I will try and get some pictures of my other wierd eggs, so that everyone can see them.
    Last edited: Aug 27, 2008
  7. silkiechicken

    silkiechicken Staff PhD Premium Member

    I had a ugly half wrinkled egg once, but that came out of brown hen, a hen who had become an internal layer at a year old and just holds on and shows enough life for me to not want to cull her. She's 3 now.

    Best of luck and glad you don't have to cull!
  8. Chirpy

    Chirpy Balderdash

    May 24, 2007
    This thread has been very helpful for me.

    steffpeck: That was excellent information - thank you.
  9. justabitdotty

    justabitdotty In the Brooder

    Feb 22, 2009
    OK, I'm just going to jump in with both feet. A member of our congregation gifted us with a dozen chickens two weeks ago. All has gone well, but today I collected an egg looking similar, although not quite as extreme, to the one in the original post on this thread. Should I be concerned? The chickens seem healthy, with no discharge from eyes and no audible breathing problems.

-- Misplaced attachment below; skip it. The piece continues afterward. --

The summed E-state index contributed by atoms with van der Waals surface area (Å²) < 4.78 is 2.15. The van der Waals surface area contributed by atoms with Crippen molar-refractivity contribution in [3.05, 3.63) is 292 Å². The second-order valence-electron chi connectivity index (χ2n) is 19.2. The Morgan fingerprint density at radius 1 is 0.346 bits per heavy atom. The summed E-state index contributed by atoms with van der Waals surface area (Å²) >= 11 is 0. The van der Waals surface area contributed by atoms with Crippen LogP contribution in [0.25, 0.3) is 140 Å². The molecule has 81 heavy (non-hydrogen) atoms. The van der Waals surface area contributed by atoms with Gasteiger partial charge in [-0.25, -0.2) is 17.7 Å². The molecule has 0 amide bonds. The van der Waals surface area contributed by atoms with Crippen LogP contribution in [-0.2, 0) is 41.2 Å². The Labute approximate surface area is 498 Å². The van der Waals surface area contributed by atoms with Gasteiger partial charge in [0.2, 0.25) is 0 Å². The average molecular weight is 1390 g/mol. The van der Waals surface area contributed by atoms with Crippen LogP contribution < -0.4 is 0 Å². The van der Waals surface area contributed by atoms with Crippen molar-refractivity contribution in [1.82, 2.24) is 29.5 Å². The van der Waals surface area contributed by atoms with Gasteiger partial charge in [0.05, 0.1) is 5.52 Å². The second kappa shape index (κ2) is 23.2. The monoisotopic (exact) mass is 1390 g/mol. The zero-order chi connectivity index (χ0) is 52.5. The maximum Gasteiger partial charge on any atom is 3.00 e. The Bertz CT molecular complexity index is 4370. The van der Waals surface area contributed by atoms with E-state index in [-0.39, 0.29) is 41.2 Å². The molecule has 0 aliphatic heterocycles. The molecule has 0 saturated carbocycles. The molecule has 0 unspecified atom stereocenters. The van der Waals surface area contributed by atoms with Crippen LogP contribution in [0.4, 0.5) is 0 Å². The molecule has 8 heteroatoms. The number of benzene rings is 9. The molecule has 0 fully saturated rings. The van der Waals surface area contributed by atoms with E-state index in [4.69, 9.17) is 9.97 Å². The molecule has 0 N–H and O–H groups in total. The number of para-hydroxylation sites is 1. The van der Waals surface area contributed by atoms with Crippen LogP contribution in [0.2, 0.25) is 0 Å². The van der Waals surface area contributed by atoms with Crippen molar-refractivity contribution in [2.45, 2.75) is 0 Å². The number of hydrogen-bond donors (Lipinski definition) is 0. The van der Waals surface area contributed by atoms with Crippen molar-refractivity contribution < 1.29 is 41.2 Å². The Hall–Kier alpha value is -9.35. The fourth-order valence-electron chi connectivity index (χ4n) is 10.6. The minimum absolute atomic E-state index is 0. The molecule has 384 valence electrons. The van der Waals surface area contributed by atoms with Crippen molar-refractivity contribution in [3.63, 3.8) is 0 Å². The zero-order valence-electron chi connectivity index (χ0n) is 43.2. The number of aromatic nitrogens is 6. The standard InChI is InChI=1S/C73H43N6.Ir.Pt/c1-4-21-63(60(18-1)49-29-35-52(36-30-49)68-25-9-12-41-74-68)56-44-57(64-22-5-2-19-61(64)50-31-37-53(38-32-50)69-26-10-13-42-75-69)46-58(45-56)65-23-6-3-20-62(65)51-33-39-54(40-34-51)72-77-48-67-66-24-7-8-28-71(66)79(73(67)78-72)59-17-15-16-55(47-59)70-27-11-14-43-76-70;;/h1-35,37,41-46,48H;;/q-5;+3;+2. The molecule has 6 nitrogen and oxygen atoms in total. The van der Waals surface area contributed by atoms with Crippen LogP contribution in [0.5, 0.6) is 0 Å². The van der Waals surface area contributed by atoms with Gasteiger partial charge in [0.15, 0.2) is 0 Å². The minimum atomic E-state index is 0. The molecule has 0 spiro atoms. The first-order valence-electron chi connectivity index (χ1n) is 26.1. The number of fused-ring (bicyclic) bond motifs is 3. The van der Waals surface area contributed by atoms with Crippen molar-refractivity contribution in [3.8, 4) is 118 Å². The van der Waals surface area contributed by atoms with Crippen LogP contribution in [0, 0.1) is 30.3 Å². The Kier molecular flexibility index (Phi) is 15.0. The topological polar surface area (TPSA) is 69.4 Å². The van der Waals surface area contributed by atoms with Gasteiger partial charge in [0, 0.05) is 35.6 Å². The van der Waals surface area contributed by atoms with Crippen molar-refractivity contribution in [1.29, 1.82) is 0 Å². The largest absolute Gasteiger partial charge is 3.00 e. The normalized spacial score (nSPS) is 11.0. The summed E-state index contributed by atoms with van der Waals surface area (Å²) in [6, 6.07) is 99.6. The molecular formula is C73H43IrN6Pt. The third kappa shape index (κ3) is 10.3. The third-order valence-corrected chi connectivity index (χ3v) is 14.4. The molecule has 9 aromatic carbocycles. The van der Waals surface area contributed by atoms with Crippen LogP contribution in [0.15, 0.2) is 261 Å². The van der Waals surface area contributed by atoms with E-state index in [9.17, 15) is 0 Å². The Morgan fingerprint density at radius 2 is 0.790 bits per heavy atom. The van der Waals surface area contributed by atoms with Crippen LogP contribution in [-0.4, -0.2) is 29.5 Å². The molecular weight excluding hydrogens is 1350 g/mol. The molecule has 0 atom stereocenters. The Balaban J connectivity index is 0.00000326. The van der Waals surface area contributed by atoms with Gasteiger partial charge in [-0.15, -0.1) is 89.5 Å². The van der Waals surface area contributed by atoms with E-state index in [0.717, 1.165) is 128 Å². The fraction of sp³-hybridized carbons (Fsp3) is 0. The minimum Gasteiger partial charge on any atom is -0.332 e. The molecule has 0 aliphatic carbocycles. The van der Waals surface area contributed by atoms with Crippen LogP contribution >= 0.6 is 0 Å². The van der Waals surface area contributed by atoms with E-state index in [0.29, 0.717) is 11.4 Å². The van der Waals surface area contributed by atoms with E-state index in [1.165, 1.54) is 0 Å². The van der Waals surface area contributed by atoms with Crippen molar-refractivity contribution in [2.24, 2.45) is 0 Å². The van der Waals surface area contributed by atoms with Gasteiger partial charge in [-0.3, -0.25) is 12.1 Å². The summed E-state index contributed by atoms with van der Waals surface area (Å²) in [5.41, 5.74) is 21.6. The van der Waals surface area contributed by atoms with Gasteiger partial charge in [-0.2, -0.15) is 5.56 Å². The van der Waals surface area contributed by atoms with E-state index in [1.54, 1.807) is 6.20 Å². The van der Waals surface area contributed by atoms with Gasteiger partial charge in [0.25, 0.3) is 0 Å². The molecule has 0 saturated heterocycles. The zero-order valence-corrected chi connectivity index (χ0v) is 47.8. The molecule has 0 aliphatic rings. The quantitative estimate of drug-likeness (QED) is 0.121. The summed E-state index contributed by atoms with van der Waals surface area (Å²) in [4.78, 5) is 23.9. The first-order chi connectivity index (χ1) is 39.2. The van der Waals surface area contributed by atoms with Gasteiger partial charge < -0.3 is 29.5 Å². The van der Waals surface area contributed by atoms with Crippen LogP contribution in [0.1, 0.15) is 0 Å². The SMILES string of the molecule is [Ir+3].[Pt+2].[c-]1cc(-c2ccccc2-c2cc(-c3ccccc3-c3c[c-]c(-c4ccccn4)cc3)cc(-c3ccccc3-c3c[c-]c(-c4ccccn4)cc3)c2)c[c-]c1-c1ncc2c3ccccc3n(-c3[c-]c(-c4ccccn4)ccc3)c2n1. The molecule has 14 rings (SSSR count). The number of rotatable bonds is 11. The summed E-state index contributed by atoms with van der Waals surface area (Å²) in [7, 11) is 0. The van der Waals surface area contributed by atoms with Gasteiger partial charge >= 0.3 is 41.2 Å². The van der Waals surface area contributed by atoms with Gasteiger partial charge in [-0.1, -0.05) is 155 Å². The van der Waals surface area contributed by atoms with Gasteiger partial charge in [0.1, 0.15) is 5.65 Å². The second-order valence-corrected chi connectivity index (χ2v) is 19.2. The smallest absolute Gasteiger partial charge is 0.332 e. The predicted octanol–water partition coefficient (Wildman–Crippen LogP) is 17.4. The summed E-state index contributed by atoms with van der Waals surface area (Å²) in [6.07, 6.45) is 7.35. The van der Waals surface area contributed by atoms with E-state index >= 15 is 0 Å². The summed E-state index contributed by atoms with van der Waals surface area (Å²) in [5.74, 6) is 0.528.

I am by no means experienced, and am only going on what I've read here. The birds' former owner only kept them for their fertilizing properties, and really paid no attention to them whatsoever. He has dozens. They are, I believe, American Games.

    Is this probably something that has been experienced by the flock before, since they seem to be in good health otherwise? Or do I need to do something, and if so, what?

    Thanks for reading...
  10. Three_Blessings

    Three_Blessings Songster

    Jan 23, 2009
    Barry county, Michigan
    Great info you shared with us. The picture was very helpful. Thanks.